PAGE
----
Guns, gold and genocide. Politicians like to flatter Californians by speaking of our state as the land of boundless opportunity, but these were the grim pillars upon which early California was built. We goldwash our history with tales of brave exceptionalism, but California’s tragic past is bathed in the blood of innocent California Native Americans.

The conquering of this land of dreams transformed it into a hellscape of nightmares for those who lived here for thousands of years before the miners, settlers and dreamers arrived.

Political leaders normally gloss over this ugly part of our history, but not Gov. Gavin Newsom. Last week, the fifth-generation Californian issued a formal apology to the native people of California for the genocide that marked the birth of the state.

“It’s called a genocide,” said Newsom. “That’s what it was. A genocide. No other way to describe it and that’s the way it needs to be described in the history books. And so I’m here to say the following: I’m sorry on behalf of the state of California.”

The apology was long overdue, yet it likely took many Californians by surprise. While many of us learned about Native Americans in elementary school and probably know the name of a local tribe, we generally don’t learn about the systematic massacres that unfolded on the ground beneath our feet.

“Many people believe that when the Gold Rush happened, it was an empty landscape,” said Shelly Covert, spokesperson for the Nevada City Rancheria Nisenan. “And it’s not true. California was heavily populated with many, many autonomous different tribes, with their own languages and their own cultures and very old and sophisticated societies ... and that was almost completely erased.”

In the 20 years following the discovery of gold at Sutter’s Mill, 80% of California’s Native American population had been wiped out. Disease and displacement killed many, but state militias, the U.S. Army and vigilante groups murdered up to 16,000 California Indians in cold blood. Men, women, children — it didn’t really matter.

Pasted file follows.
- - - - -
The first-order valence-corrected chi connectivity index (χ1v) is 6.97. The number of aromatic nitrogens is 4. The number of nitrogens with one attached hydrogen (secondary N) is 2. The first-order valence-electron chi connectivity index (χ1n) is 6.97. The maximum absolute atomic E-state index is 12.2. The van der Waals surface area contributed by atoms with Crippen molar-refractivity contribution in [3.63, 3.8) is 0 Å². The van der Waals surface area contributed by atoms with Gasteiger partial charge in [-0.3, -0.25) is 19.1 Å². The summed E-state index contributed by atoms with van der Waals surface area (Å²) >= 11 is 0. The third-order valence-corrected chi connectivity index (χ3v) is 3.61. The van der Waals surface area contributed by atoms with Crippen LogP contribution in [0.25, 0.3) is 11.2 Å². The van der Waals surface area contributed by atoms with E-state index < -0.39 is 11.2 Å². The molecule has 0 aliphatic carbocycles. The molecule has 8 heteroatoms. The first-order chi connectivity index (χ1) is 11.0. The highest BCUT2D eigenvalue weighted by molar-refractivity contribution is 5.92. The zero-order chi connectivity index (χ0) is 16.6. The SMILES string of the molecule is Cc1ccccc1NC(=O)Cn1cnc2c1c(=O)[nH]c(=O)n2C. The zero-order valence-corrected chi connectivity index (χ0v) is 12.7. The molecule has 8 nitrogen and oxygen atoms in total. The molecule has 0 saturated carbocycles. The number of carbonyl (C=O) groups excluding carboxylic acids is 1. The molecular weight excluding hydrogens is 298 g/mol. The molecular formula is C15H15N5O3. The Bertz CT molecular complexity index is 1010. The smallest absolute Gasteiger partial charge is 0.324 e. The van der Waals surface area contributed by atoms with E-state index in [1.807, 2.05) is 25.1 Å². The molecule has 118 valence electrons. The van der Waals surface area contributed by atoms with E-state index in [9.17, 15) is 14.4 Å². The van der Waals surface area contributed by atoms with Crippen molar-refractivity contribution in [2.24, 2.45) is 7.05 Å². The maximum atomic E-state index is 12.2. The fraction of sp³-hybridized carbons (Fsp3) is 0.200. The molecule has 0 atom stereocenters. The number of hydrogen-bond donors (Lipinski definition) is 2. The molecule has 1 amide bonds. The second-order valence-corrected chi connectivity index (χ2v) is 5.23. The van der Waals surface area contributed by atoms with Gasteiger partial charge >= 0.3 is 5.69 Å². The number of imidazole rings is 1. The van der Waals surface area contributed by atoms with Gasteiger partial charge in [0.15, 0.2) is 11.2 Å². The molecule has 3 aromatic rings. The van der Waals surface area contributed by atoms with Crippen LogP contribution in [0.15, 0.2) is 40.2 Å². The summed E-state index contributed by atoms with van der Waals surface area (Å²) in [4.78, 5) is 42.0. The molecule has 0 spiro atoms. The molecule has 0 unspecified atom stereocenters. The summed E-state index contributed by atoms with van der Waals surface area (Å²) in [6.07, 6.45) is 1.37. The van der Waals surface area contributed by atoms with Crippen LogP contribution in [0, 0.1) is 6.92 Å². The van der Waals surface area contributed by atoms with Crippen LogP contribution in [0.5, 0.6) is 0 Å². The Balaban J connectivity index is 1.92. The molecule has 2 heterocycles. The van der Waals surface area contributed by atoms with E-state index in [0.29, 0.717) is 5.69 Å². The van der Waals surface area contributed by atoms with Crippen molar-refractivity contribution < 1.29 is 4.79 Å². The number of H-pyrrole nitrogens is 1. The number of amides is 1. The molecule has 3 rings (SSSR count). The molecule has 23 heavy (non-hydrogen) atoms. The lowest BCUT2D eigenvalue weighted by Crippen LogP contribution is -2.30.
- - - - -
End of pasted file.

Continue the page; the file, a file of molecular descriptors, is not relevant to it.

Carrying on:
Consider this scene, the massacre of a Nisenan village along the American River witnessed by a Mexican miner named Antonio Coronel near Sacramento in 1849 and recounted in “An American Genocide: The United States and the California Indian Catastrophe” by UCLA historian Benjamin Madley:

“At first light they surrounded the village and opened fire. What followed was a scene of utter horror. Out came old men, women, children, everyone ... running in every direction, even throwing themselves in the river. They were all rounded up and shot down.”

Prospector Theodore T. Johnson, who was “heading east across the broad Sacramento River Valley in 1849,” described the official policy of the time: “The late emigrants across the mountains, and some Oregon trappers and mountaineers, had commenced a war of extermination upon them, shooting them down like wolves, men, women and children, wherever they could find them.”

“War of extermination” was the term preferred by John Sutter, who enslaved hundreds of Native Americans and participated in massacres. Today, we honor his memory with schools, streets and a popular tourist attraction.